The Only Way To Compromise Blockchain. Is It Even Possible?
What if I tell you that the Blockchain can be compromised, you can actually get a hold of transactions made in Blockchain!! What will your reaction be?
Well, today in this article I’ll shed light on the method by dint of which Blockchain can be hacked, its possibilities, what can be achieved through it, and why it is said to be impossible to meddle with blockchain.
First of all, let us see why taking over the Blockchain is non-viable
The distributed way of building and verifying data is the key strength of Blockchain Technology. Blockchain being decentralized in nature runs on various servers or nodes that are spread all over the world. The proof-of-work consensus algorithm assures that the miners can validate new blocks only if the nodes collectively agree on the authentication of that block.
Each cryptocurrency has a different blockchain and has thousands of active nodes continuously monitoring it. So to be able to completely control a blockchain the person needs to ingress all the servers or nodes at once, which is pretty unfeasible.
“TO TAKE OVER BITCOIN BLOCKCHAIN YOU NEED TO HACK 150,000 SERVERS, ALL AT ONCE”
The next most appealing method is the 51% Attack, or the Majority Attack. Although this method has been proved theoretically, it is practically impossible to perform.
If a person acquires over 50% of the hashing power available on the blockchain, he can effectively control the blockchain.
The use of heavy equipment to elevate the chances of getting rewards seemed to favor only the rich, hence, some miners decided to team-up and form so-called ‘mining pools’ combining their hashing power and distributing the rewards equally. This strategy proved to be effective, encouraging more and more miners to join together. This was seen as the first major threat in the history of blockchain. If the three biggest mining pools decide to merge together, they would dominate the network and could start approving fraudulent transactions.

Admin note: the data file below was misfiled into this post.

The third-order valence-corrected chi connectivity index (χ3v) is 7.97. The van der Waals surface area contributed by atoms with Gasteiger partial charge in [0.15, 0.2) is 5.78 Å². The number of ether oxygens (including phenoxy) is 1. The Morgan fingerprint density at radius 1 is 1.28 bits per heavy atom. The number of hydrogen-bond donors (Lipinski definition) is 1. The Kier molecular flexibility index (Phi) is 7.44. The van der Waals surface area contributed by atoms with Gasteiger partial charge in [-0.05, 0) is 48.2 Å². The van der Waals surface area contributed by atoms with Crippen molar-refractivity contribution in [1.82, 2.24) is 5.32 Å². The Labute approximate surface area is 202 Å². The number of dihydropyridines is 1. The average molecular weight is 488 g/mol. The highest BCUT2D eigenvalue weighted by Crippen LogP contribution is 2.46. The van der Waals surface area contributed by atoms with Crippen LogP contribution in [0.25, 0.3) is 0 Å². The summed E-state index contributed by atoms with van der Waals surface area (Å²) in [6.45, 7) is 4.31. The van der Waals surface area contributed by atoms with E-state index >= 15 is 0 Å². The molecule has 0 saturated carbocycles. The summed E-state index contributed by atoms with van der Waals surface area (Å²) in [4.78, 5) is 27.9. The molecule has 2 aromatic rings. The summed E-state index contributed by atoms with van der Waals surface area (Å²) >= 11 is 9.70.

However, this case is subjected only to the Proof-of-Work (PoW), whereas in Proof-of-Stake (PoS) one has to possess more than 50% of the total market cap of that particular asset. Considering Bitcoin, acquiring 51% of it would set you back a whopping $79 Billion. This makes the 51% attack impractical and should explain to you the upper hand that PoS has over PoW.
So is that it? If someone somehow manages to get a hold of 51% hashing power, can he actually do anything?
A Big ‘NO’- Even if someone manages to get a hold of more than half of the hashing power, it opens limited access for the attacker. That’s why Blockchain is entitled to be the safest and most secure technology ever made.
“EVERYTHING ON THE INTERNET IS AT LEAST 100 TIMES EASIER TO HACK THAN A BLOCKCHAIN”
The attacker having enough mining power can intentionally exclude or modify the ordering of transactions, can also retract the transactions that nodes (in his control) make, leading to a double-spending problem. A successful majority attack can also allow the attacker to prevent some or all transactions from being confirmed or prevent miners from mining, resulting in what is known as mining monopolies.
📌 On the other hand, the attacker cannot:
❌ Reverse the transactions verified by the rest of the nodes.
❌ Restrict transactions from being created and broadcasted in the network.
❌ Change the block rewards.
❌ Produce new coins out of thin air.
❌ Or steal coins that never belonged to the attacker.
Since a blockchain is maintained by a massive nexus of nodes spread globally, they cooperate in the activity of approaching consensus. The bigger the network is the stronger is the shielding against attacks and data corruption. Therefore, a 51% attack on any Blockchain is rather unlikely owing to the magnitude of the network.
Also, changing the formerly verified blocks gets more and more onerous as the chain grows. The blocks are associated with each other hence it only possible to change a certain block if all subsequently confirmed blocks are discarded. For the same reason, the more confirmations a block have the higher the costs for altering or reverting transactions therein. Hence, a successful attack would probably only be able to modify the transactions of a few recent blocks for a short span of time. Even if a malicious entity is not motivated by profits and manages to successfully perform a 51% attack, the Blockchain protocol would be quickly adapted as a response.
In short, blockchain still remains the safest technology to the present date.